Bandoneon player, leader and composer
(8 March 1901 – 4 September 1971)
His style was a breakthrough for the groups of the period, because he played all kinds of genres, introduced miscellaneous instruments and his repertoire, always assorted, only included merry or romantic tunes.
But when he played tango, you heard the brilliant sound of a well-rehearsed orchestra, with simple nice arrangements and also with very good vocalists. Continue reading.
Composer and lyricist (16 February 1861 – 14 October 1919)
He bears the title of Father of Tango, a somewhat exaggerated qualification because there were many circumstances which originated our music. But his influence was so important in the beginnings and its development which made him deserve this designation.
He is the great transformer of the Spanish tanguillos, the cuplés, the habaneras, turning those musics into a River Plate rhythm.
A natural artist, he avoided no activity which enabled him to earn some money for a living. It is said that he was a typographer, circus clown and any other job he was required for.
He was also a cuarteador (a person taking care of an extra horse or joke of oxen for dragging uphill) in the neighborhoods far from downtown. He was a horserider who used to wait for the arrival of a big coach or a streetcar at the bottom of slopes to help them get out of the mud or to go uphill. This meant to fasten the vehicle with a rope tied to his horse and help it in the effort.
With a facility for writing, he devised stanzas for carnival costumed groups and numerous poems and prose writings for well-known magazines of the time: Caras y caretas, Fray Mocho and P.B.T.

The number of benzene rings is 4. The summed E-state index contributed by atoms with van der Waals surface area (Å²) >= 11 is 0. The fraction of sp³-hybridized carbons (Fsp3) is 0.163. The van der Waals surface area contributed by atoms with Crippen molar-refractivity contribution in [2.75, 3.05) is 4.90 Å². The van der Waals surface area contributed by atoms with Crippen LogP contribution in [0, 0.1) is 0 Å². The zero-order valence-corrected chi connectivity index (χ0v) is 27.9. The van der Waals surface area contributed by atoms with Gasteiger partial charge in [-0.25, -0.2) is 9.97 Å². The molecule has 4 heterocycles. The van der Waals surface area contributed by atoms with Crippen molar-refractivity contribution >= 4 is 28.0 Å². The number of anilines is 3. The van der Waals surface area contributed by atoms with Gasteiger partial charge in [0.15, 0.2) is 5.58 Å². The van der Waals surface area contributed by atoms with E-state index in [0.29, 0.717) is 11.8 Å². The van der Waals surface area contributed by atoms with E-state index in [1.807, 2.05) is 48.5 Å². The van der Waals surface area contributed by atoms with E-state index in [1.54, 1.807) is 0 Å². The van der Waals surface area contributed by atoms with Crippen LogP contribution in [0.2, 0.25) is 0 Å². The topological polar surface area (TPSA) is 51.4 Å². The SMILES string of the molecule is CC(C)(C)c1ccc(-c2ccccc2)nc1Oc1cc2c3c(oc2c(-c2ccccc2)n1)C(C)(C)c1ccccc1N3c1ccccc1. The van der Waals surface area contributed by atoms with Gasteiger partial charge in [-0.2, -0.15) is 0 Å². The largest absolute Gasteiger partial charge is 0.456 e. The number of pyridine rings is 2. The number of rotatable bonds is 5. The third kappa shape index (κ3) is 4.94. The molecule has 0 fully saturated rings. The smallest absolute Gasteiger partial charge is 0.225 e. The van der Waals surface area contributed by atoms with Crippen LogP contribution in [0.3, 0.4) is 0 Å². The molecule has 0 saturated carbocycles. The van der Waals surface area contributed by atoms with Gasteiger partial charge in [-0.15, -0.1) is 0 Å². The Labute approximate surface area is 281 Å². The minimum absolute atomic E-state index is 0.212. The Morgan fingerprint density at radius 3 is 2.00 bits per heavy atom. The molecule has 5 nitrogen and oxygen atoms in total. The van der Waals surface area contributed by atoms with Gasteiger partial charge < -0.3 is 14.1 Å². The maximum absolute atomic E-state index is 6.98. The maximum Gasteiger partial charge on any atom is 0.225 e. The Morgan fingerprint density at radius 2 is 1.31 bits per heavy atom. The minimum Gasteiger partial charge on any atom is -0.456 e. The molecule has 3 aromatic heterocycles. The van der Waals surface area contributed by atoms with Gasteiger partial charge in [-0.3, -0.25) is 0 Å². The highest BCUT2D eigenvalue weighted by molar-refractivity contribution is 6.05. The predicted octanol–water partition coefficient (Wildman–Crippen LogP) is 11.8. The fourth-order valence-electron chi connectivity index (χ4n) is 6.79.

All through his work is present the wit sarcasm, and his dialogues were thought for the common man’s tongue and were always referred to real situations in the leasehold houses, the neighborhood and, many times, to love affairs which portrayed the way of speaking and behavior of the lowest social level of our society.
His wit, his facility in speaking, helped him to mix up with payadores and to put forward performances of scarse formality and, sometimes, completely shameless.
Always accompanying himself on guitar, with a harmonica added, he succeeded in telling stories by singing, which encouraged the audiences at the low cafés and joints. Continue reading.
Poet and lyricist
(25 January 1885 – 22 October 1937)
Lyrics for tango were born around 1914, based on those ones conceived by Pascual Contursi that year and the following years (“De vuelta al bulín”, “Ivette”, “Flor de fango”, “Mi noche triste (Lita)”), and they were growing strong very slowly. So much so that in Carlos Gardel’s repertoire tangos were, until the next decade, a rare bird. There was not even a notion of how to sing a tango, a standard that Gardel was gradually establishing after 1922. That was, precisely, the year José González Castillo truly disembarked in the genre with the lyrics of “Sobre el pucho”, after Sebastián Piana’s music, which was introduced at the talent contest organized by Tango cigarettes.
José Gobello (Crónica general del tango, Editorial Fraterna) stated about this work that, with it «some novelties broke into tango that the tango literary work of Homero Manzi would later turn into true constants. By the way, Pompeya («Un callejón en Pompeya/y un farolito plateando el fango…»); later, the description of the neighborhood and, soon, the enumeration as a descriptive procedure».
But in those lyrics there is something else, metaphor, that springs up in the memory that the malevo devotes to his lost love «…tu inconstancia loca/me arrebató de tu boca/como pucho que se tira/ cuando ya/ni sabor ni aroma da». It is clear that González Castillo was a forerunner, and also that other later lyricists were who deepened those trends. Continue reading.